Calling the shotsPublished 9:34pm Friday, April 5, 2013
When James “Peanut” McDonald passed away earlier this year, his death was mourned by not just his family and friends, but literally hundreds of young men and women who remember him well from his 35 years serving as a referee and umpire for local basketball, baseball and football games all over south Alabama.
Murray Johnson, district commissioner and league president of Atmore’s Cal Ripken baseball program, said McDonald was a man that made a mark wherever he was.
“I can’t remember exactly how long he was out there, but I can tell you this, there’s never been a better one,” Johnson said of McDonald’s job as an umpire. “He was firm and fair. He controlled the ball game. For that, there was respect for him. He earned respect from the players, coaches and the fans.”
Johnson said, up until around the mid 1990s, McDonald was a fixture at Tom Byrne Park, Escambia County High School and many other schools and parks in the area.
“He was doing it before I even took over,” Johnson, who has been commissioner for 40 years, said. “He was a very dedicated person to whatever he did. He was a dedicated Christian and a member of First Baptist Church since he was 17. He was also extremely dedicated to his family.”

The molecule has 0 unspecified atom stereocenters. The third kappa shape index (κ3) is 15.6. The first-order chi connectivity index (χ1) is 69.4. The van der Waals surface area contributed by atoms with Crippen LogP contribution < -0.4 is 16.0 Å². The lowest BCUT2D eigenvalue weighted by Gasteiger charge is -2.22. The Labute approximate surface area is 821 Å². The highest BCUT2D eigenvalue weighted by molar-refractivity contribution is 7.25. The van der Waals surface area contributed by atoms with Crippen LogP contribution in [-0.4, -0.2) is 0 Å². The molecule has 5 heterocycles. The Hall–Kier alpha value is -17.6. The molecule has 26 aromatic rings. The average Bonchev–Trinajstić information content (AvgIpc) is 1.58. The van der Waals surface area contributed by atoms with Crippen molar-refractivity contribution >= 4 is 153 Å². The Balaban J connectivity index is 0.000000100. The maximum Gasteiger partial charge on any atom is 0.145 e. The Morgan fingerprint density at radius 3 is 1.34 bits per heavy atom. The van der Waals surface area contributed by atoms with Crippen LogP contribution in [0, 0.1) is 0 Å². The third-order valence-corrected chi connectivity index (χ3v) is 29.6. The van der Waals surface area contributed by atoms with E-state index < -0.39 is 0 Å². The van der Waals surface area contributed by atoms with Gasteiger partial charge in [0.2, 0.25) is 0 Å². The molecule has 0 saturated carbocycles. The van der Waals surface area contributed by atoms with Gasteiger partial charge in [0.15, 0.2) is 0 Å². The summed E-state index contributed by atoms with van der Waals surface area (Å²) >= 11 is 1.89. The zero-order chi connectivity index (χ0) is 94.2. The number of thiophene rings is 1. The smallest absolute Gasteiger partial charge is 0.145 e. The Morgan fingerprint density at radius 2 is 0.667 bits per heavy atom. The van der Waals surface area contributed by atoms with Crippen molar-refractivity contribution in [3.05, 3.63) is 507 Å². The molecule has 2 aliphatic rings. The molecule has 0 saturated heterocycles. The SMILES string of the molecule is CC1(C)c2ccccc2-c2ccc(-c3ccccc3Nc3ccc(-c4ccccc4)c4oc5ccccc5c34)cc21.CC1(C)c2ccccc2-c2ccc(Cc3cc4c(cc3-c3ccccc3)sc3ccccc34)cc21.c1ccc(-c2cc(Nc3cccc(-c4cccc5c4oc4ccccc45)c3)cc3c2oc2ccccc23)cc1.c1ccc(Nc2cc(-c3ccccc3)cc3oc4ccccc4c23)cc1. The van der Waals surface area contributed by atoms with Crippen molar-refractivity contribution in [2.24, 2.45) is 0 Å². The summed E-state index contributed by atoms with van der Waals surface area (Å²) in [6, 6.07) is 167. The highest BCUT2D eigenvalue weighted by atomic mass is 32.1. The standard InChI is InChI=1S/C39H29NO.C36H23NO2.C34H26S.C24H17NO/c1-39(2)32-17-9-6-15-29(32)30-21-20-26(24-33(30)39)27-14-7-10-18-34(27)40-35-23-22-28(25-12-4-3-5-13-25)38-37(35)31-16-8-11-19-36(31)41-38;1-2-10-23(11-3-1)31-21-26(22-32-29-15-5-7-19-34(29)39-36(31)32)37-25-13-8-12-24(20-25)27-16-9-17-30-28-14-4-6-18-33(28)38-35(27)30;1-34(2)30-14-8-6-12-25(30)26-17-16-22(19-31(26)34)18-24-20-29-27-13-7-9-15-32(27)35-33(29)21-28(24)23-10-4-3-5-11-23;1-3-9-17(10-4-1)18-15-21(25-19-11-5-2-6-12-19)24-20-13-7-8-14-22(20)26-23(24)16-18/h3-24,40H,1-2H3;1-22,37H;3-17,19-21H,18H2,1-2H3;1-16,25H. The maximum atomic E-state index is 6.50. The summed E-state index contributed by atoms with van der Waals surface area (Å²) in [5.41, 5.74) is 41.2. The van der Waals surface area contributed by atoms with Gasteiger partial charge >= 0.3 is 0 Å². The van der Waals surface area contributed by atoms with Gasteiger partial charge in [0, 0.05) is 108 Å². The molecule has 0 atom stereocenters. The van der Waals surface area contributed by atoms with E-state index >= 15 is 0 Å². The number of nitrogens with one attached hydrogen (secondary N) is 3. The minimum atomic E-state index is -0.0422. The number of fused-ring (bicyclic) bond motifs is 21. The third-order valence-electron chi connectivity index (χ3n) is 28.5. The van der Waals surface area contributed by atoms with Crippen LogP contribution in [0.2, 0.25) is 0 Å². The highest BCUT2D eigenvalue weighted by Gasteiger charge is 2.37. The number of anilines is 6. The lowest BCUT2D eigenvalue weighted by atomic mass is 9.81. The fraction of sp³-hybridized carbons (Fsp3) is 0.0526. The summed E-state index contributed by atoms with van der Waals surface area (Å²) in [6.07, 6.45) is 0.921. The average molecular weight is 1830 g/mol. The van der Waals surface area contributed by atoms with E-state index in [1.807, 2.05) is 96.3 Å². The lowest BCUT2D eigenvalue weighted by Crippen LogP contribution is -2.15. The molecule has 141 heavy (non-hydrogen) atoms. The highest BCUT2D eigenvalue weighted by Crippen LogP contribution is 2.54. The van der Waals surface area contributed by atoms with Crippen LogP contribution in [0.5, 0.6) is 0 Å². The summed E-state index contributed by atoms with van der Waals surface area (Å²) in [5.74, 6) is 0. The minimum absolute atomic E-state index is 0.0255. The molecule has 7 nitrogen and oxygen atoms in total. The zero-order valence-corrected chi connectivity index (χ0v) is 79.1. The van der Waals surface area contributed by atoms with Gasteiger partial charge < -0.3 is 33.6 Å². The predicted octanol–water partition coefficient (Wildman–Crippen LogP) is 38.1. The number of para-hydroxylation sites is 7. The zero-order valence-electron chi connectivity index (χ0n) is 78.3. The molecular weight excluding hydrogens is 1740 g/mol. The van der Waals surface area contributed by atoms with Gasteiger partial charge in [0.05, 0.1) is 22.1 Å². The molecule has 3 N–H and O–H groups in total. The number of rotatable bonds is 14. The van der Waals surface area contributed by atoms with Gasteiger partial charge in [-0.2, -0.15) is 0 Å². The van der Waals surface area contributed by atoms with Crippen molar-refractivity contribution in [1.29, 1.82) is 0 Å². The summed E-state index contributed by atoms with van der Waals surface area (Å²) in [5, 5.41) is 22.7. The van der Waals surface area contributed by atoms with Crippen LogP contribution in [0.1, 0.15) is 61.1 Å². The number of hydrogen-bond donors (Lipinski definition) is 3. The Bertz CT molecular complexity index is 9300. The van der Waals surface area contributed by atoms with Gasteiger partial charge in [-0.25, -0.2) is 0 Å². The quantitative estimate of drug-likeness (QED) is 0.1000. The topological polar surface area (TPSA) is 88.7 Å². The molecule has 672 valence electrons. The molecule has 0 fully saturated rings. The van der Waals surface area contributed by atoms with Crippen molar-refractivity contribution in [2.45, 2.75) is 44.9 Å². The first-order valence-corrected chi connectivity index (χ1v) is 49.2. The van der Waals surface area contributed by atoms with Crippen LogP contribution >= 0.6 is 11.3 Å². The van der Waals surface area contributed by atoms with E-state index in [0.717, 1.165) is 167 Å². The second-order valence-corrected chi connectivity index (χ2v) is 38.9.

And that family, which includes McDonald’s wife, Becky, daughters, Jessie, Felecia and Becca and son, Stephen, were joined by men and women from all over the area whose lives were touched through McDonald’s years of service at his memorial and funeral last month.
In 1993 McDonald’s family stood with him as he was honored at a W.S. Neal, T.R. Miller baseball game for his 35 years of service, as well as his time spent as the president of the Brewton Baseball Association. McDonald worked baseball, basketball and football games in the areas for more than three decades. During the service, McDonald told a packed crowd the thing he would miss the most about the job was the kids.
“He loved the game,” Johnson said. Whether it be baseball football or basketball. He refereed baseball and football for our programs. He also refereed in high school baseball, basketball and football all over south Alabama. I think he even did some community college basketball.”
Johnson said McDonald, who retired from Smurfit Stone Paper Mill was not only dedicated to whatever he was a part of, but to the people that were a part of the organizations he was affiliated with.
“If peanut was your friend, you had a friend for life,” he said.
McDonald passed away March 16 at the age or 72, but after years of teaching young men and women about the rules of sports, his memory and legacy is one that is sure to last for years to come.